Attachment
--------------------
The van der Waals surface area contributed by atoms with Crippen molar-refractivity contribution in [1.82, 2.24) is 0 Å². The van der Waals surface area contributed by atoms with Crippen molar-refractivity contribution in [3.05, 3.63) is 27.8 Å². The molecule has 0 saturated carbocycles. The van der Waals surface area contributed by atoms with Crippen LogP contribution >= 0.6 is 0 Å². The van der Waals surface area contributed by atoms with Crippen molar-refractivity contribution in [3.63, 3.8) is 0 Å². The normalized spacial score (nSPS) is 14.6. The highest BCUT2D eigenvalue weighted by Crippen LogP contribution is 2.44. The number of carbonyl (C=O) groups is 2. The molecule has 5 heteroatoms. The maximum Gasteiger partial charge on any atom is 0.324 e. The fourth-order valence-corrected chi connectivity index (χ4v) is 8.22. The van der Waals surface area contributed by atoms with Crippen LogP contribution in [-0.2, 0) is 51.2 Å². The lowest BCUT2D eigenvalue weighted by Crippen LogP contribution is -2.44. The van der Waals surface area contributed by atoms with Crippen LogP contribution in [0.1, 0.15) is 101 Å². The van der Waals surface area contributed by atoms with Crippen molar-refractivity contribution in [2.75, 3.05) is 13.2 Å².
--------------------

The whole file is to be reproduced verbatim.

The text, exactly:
The van der Waals surface area contributed by atoms with Crippen molar-refractivity contribution in [1.82, 2.24) is 0 Å². The van der Waals surface area contributed by atoms with Crippen molar-refractivity contribution in [3.05, 3.63) is 27.8 Å². The molecule has 0 saturated carbocycles. The van der Waals surface area contributed by atoms with Crippen LogP contribution >= 0.6 is 0 Å². The van der Waals surface area contributed by atoms with Crippen molar-refractivity contribution in [3.63, 3.8) is 0 Å². The normalized spacial score (nSPS) is 14.6. The highest BCUT2D eigenvalue weighted by Crippen LogP contribution is 2.44. The number of carbonyl (C=O) groups is 2. The molecule has 5 heteroatoms. The maximum Gasteiger partial charge on any atom is 0.324 e. The fourth-order valence-corrected chi connectivity index (χ4v) is 8.22. The van der Waals surface area contributed by atoms with Crippen LogP contribution in [-0.2, 0) is 51.2 Å². The lowest BCUT2D eigenvalue weighted by Crippen LogP contribution is -2.44. The van der Waals surface area contributed by atoms with Crippen LogP contribution in [0.1, 0.15) is 101 Å². The van der Waals surface area contributed by atoms with Crippen molar-refractivity contribution in [2.75, 3.05) is 13.2 Å².